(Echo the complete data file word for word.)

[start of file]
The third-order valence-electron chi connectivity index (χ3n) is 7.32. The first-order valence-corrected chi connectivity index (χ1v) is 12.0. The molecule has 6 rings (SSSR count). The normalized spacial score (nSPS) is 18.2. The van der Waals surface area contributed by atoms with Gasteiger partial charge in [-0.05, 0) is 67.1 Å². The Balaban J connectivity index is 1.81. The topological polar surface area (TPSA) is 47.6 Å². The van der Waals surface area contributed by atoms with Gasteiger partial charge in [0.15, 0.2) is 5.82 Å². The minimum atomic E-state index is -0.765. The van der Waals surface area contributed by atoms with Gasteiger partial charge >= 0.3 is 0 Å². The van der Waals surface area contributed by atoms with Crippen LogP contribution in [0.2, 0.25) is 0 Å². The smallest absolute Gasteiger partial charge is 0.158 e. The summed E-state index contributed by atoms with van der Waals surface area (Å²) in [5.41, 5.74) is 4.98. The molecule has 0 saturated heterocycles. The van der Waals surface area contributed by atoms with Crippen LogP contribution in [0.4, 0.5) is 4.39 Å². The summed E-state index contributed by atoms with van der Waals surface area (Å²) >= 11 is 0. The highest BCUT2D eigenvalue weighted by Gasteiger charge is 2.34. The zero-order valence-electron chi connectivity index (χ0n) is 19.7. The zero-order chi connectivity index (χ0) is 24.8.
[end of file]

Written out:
The third-order valence-electron chi connectivity index (χ3n) is 7.32. The first-order valence-corrected chi connectivity index (χ1v) is 12.0. The molecule has 6 rings (SSSR count). The normalized spacial score (nSPS) is 18.2. The van der Waals surface area contributed by atoms with Gasteiger partial charge in [-0.05, 0) is 67.1 Å². The Balaban J connectivity index is 1.81. The topological polar surface area (TPSA) is 47.6 Å². The van der Waals surface area contributed by atoms with Gasteiger partial charge in [0.15, 0.2) is 5.82 Å². The minimum atomic E-state index is -0.765. The van der Waals surface area contributed by atoms with Gasteiger partial charge >= 0.3 is 0 Å². The van der Waals surface area contributed by atoms with Crippen LogP contribution in [0.2, 0.25) is 0 Å². The smallest absolute Gasteiger partial charge is 0.158 e. The summed E-state index contributed by atoms with van der Waals surface area (Å²) in [5.41, 5.74) is 4.98. The molecule has 0 saturated heterocycles. The van der Waals surface area contributed by atoms with Crippen LogP contribution in [0.4, 0.5) is 4.39 Å². The summed E-state index contributed by atoms with van der Waals surface area (Å²) >= 11 is 0. The highest BCUT2D eigenvalue weighted by Gasteiger charge is 2.34. The zero-order valence-electron chi connectivity index (χ0n) is 19.7. The zero-order chi connectivity index (χ0) is 24.8.